Brown and Caldwell-designed Wastewater Treatment Plant Awarded Prestigious LEED® Green Building Certification
The U.S. Navy’s $13.9 million Indian Head Wastewater Treatment Plant Control/Laboratory Building in Indian Head, Md., has been awarded the LEED Silver certification by the U.S. Green Building Council and verified by the Green Building Certification Institute (GBCI). Brown and Caldwell partnered with Haskell to design and construct the upgrades to the 0.5 million gallon per day STP using the design-build delivery method.
LEED is the nation’s preeminent program for the design, construction and operation of high performance green buildings. “LEED certification is good news for the Navy and good news for the Chesapeake Bay Watershed,” said Brown and Caldwell project manager Pete Schuler. “The design features will help the facility operate more sustainably and meet lower nutrient limits.” The facility achieved LEED certification for energy use, lighting, water and material use as well as incorporating a variety of other sustainable strategies. By using less energy and water, LEED certified building saves money for families, businesses and taxpayers; reduces greenhouse gas emissions; and contributes to a healthier environment for residents, workers and the larger community.
“The green building movement offers an unprecedented opportunity to respond to the most important challenges of our time, including global climate change, dependence on non-sustainable and expensive sources of energy and threats to human health,” said Rick Fedrizzi, President, CEO & Founding Chair, U.S. Green Building Council. “The work of innovative building projects such as the Indian Head STP is a fundamental driving force in the green building movement.” LEED certification of the Indian Head plant was based on a number of green design and construction features that positively impact the project itself and the broader community. These features include:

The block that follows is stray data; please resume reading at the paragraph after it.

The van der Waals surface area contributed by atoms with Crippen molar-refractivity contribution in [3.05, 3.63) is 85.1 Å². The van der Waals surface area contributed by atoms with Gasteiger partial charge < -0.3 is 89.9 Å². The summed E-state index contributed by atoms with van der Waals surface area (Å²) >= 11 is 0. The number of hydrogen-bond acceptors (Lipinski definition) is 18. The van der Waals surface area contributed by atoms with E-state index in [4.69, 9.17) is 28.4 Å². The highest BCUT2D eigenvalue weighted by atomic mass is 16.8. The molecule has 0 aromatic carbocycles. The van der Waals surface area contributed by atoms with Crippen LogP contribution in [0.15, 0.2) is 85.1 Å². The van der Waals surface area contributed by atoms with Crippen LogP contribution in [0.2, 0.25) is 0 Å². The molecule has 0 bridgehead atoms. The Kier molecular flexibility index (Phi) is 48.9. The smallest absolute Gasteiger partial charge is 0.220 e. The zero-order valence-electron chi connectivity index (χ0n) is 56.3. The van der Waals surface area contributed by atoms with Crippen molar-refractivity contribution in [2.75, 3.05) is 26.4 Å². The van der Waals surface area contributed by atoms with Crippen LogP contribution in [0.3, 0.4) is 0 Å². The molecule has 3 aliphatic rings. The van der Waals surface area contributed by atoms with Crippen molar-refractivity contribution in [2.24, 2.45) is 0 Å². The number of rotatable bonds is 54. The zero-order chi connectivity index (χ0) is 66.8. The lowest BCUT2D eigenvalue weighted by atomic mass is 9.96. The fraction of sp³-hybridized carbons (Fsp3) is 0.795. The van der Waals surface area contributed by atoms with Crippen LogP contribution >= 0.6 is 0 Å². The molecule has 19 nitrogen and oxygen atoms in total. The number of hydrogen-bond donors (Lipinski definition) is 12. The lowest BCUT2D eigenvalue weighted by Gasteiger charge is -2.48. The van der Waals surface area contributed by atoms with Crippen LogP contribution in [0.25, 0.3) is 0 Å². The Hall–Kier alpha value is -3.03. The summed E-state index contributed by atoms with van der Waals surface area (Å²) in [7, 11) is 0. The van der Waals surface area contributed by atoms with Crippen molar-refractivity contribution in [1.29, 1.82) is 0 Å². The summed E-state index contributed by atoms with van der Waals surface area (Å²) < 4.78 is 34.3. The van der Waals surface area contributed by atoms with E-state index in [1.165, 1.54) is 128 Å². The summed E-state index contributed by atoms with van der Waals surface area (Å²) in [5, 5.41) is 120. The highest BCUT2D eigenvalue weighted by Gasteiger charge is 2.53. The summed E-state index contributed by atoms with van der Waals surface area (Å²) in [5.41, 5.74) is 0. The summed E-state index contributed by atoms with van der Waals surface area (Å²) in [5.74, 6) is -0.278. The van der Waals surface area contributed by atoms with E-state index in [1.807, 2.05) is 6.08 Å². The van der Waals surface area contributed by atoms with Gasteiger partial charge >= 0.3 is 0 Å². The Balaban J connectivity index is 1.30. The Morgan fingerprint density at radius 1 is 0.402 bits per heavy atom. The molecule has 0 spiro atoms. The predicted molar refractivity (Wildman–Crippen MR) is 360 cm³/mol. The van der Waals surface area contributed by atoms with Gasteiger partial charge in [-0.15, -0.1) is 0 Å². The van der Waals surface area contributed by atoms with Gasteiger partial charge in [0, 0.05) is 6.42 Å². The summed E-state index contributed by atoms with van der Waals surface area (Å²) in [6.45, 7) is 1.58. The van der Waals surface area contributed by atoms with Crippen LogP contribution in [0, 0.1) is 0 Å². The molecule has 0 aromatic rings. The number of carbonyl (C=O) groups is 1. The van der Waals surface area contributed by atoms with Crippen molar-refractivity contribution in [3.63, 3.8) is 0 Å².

- Energy and water conservation and efficiency: Landscaping was designed so that no irrigation was necessary, used porous pavement, low flow fixtures (faucets, water closets,sinks to decrease use by 37%)
- Use of recovered and recycled materials: 20% of the building materials contained recycled content and 85% of the construction waste was diverted from landfills
- Reduction or elimination of toxic and harmful substances: Project utilized low VOC paints, coatings, adhesives, and sealants. In addition, the project installed UV disinfection to eliminate the need to use chlorine gas and sulfur dioxide gas for chlorination / dechlorination.
- Efficiency in resource and materials utilization: 45% of the total building materials extracted, harvested, recovered or manufactured within 500 miles of the project site.
- Development of healthy, safe and productive work environments: 99% of the regularly occupied spaces have access to views and daylighting.
The improved wastewater treatment plant also includes new headworks (screening and grit removal), influent pump station, continuous inflow SBRs, Blue Water upflow filters, UV disinfection, post aeration tanks, and a new control/laboratory building. In addition, the old aeration basins were converted to new aerobic digesters and most of the old wastewater treatment plant was demolished to avoid increasing the impervious area at the site.